I thought I’d share a few of the hikes that I really love in the Mountain National Parks (Banff, Yoho, Kootenay and Jasper)
10. Parker Ridge
This is a great shortish hike and a useful stop off on the Icefields Parkway. If you want to get a good view of a glacier, the view of the Saskatchewan Glacier from the top of Parker Ridge is definitely one to see.
9. Stanley Glacier
The hike to Stanley Glacier in Kootenay National Park has a fascinating trail. Starting off you walk through an eerie burnt forest landscape where the scorched trunks of the former forest are surrounded by the vibrant green of the new growth lodgepole pines. Getting out of the strange forest landscape, the trail winds through the rocky landscape where the Stanley Glacier would have reached not so long ago. The official end to the maintained trail is signposted in the middle of the valley, but it is possible to carry on up a little further on a less well worn trail.
Cory Pass Loop is billed as being one of the more challenging day hikes in the Banff Area. It is. The trail is demanding and isn’t one that can be rushed. In my opinion the most demanding part of the hike is the initial slog up to Cory Pass, as the trail is steep. The view from Cory Pass back to the Town of Banff and over the Vermillion Lakes gives a different perspective of the area from if you’ve done some of the close to town hikes such as Sulphur Mountain. The hike makes a loop around Mount Edith, and passes below the impressive Mounts Cory and Louis. The trail down from Cory Pass is on loose rock and isn’t a maintained trail so I recommend taking a good guidebook with detailed information on the correct route.
7. Plain of Six Glaciers/Big Beehive and Lake Agnes
I love the hike to the Plain of Six Glaciers, Mounts Victoria and Lefroy and the surrounding glaciers are always spectacular and never fail to impress. I love how the trail gets quieter the further away from Chateau Lake Louise, and making the journey past the teahouse to the viewpoint from where Abbot Hut can be seen. The highline trail up to the Big Beehive and then over to Lake Agnes is steep going up, yet worthwhile when you see the views from the top of the Big Beehive. This way back to the lake shore is also very much worth the effort if you want to avoid some of the crowds on the trail at the edge of Lake Louise.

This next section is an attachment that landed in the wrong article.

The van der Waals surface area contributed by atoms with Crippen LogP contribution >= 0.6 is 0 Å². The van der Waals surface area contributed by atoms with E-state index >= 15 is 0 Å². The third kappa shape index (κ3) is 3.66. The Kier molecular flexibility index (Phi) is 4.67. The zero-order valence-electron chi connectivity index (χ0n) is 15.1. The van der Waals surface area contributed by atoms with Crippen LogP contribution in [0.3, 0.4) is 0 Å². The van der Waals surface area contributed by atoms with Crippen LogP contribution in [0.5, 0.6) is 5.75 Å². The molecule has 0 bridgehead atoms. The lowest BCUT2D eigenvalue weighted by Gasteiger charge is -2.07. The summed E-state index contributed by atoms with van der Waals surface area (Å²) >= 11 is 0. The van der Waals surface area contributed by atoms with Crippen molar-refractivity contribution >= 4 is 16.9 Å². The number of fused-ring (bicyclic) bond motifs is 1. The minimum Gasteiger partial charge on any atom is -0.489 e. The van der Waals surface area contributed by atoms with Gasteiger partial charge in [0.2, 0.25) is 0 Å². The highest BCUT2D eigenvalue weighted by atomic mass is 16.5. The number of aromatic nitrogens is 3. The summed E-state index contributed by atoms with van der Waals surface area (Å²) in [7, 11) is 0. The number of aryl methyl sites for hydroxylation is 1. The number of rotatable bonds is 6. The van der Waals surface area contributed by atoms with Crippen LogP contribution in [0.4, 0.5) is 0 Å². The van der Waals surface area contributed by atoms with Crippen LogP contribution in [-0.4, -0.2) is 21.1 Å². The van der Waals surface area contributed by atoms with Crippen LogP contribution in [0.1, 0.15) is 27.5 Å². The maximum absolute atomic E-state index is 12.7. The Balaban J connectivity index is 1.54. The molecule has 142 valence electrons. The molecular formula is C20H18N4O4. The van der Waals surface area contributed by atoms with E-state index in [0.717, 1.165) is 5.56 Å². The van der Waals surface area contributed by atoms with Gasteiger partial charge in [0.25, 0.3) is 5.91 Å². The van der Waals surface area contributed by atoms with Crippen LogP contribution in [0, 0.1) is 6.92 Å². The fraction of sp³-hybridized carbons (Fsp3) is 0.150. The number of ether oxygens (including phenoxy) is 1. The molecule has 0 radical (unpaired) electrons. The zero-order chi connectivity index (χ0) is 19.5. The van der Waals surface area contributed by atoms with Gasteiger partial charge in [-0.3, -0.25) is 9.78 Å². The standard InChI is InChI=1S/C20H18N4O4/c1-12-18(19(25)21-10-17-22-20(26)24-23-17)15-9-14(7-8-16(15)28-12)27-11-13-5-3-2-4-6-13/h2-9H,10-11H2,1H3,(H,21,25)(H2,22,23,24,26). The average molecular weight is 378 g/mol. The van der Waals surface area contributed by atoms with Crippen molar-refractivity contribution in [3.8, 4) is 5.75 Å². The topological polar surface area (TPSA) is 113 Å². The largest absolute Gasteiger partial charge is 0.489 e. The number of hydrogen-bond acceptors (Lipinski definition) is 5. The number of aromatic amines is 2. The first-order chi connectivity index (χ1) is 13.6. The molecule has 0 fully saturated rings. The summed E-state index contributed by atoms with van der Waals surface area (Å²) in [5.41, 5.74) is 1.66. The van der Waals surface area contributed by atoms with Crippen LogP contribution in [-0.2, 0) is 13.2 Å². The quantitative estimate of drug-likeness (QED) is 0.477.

Paget Lookout is an enjoyable hike in Yoho National Park. You climb up to an old fire lookout which has good views of the Kicking Horse River in Yoho National Park. There’s an option to carry on further to the summit of Paget Peak too, where you’ll be able to see emerald-green Sherbrooke Lake.
5. Healy Pass
If you’re looking for those ‘golden larches’ that the Rockies are famed for in the fall, Healy Pass is a great hike for you. It’s a little quieter than the famed Larch Valley at Moraine Lake as once you reach Healy Pass you can walk along the larch-forested ridge to find your own space. I think another factor is that it doesn’t have ‘larch’ in the name! The trail starts at the Sunshine Village parking lot, and climbs through dense forest, crossing over creeks which are perfect for soaking your feet in on the way back down. Leaving the forest you get out into open grassland/alpine and then reach the crest of Healy Pass which is dotted with golden larches in the fall.
I hiked Mount Fairview in the fall. I set off early so there was still frost on the ground. Climbing through subalpine forest you eventually reach Saddleback Pass which heads towards Paradise Valley. Instead of heading down into Paradise Valley you take the trail upwards to Mount Fairview, which switchbacks along the rocky slopes. With views over Lake Louise and towards Mount Temple, it is undeniable that the ‘fair view’ from the top of Mount Fairview is fair, but really there aren’t enough superlatives to describe it. I recommend taking a good guidebook and map too, to make sure that you are on the correct trail up from Saddleback Pass.
I was recommended to do this hike In Kootenay National Park, and it was such a great recommendation. I did the hike midweek in October (2014) and the trail was really quiet, I think I saw only four other people the whole day. I had lunch on the porch of the warden’s cabin at Floe Lake, and then continued up to Numa Pass which is part of the longer (55km) Rockwall Trail.
This is such a rewarding hike. I’ve done it twice this year (2014). The first time I cycled to the trail head from Banff, which is about 30 kilometres (18.5 miles), combined with a roughly 17.8 kilometre (11 mile) hike and then the return cycle back to Banff. It was exhausting but definitely worth it. The second time I drove from Banff, which gave a great time advantage and it was a perfect day (the first time it was raining on and off), this meant that I had time to make part of the scramble up Castle Mountain. I always love looking at Castle Mountain when I’m on the way north to Lake Louise, in the summer it is always great to try and spot the Alpine Club of Canada’s hut on one of the buttresses. I didn’t quite have enough time to make it all the way up to the top of Castle Mountain, but it’s something I’ll do at some point. Just getting to the cliffs above Rockbound Lake was incredibly rewarding.
I loved doing the hike to Skoki last October, it was incredibly fulfilling to have accomplished this hike after a six year wait. I had such anticipation for the hike, making my way down to Skoki from Packer’s Pass was filled me with so much excitement. Getting glimpses of the lodge and surrounding cabins added to that excitement, and finally reaching the lodge clearing was amazing. It was really great to be able to go into the lodge and see what the main room was like. It is definitely my aim for 2015 to go and stay there for a couple of nights.
© RockiesOutdoors 2014